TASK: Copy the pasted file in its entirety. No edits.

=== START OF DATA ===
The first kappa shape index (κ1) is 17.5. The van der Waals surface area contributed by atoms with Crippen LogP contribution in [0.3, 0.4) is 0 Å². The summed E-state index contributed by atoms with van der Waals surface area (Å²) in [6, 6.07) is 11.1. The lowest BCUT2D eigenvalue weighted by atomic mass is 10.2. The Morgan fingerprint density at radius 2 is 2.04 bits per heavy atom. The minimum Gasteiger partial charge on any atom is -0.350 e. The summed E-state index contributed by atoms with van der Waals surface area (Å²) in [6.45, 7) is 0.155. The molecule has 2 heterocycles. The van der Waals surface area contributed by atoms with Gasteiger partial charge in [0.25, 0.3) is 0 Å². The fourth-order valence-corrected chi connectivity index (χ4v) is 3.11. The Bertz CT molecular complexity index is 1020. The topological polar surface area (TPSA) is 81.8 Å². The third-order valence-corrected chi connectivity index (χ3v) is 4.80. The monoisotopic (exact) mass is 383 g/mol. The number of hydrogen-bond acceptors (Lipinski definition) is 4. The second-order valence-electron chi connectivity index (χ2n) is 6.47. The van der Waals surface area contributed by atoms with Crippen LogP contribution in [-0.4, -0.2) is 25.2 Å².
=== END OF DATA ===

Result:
The first kappa shape index (κ1) is 17.5. The van der Waals surface area contributed by atoms with Crippen LogP contribution in [0.3, 0.4) is 0 Å². The summed E-state index contributed by atoms with van der Waals surface area (Å²) in [6, 6.07) is 11.1. The lowest BCUT2D eigenvalue weighted by atomic mass is 10.2. The Morgan fingerprint density at radius 2 is 2.04 bits per heavy atom. The minimum Gasteiger partial charge on any atom is -0.350 e. The summed E-state index contributed by atoms with van der Waals surface area (Å²) in [6.45, 7) is 0.155. The molecule has 2 heterocycles. The van der Waals surface area contributed by atoms with Gasteiger partial charge in [0.25, 0.3) is 0 Å². The fourth-order valence-corrected chi connectivity index (χ4v) is 3.11. The Bertz CT molecular complexity index is 1020. The topological polar surface area (TPSA) is 81.8 Å². The third-order valence-corrected chi connectivity index (χ3v) is 4.80. The monoisotopic (exact) mass is 383 g/mol. The number of hydrogen-bond acceptors (Lipinski definition) is 4. The second-order valence-electron chi connectivity index (χ2n) is 6.47. The van der Waals surface area contributed by atoms with Crippen LogP contribution in [-0.4, -0.2) is 25.2 Å².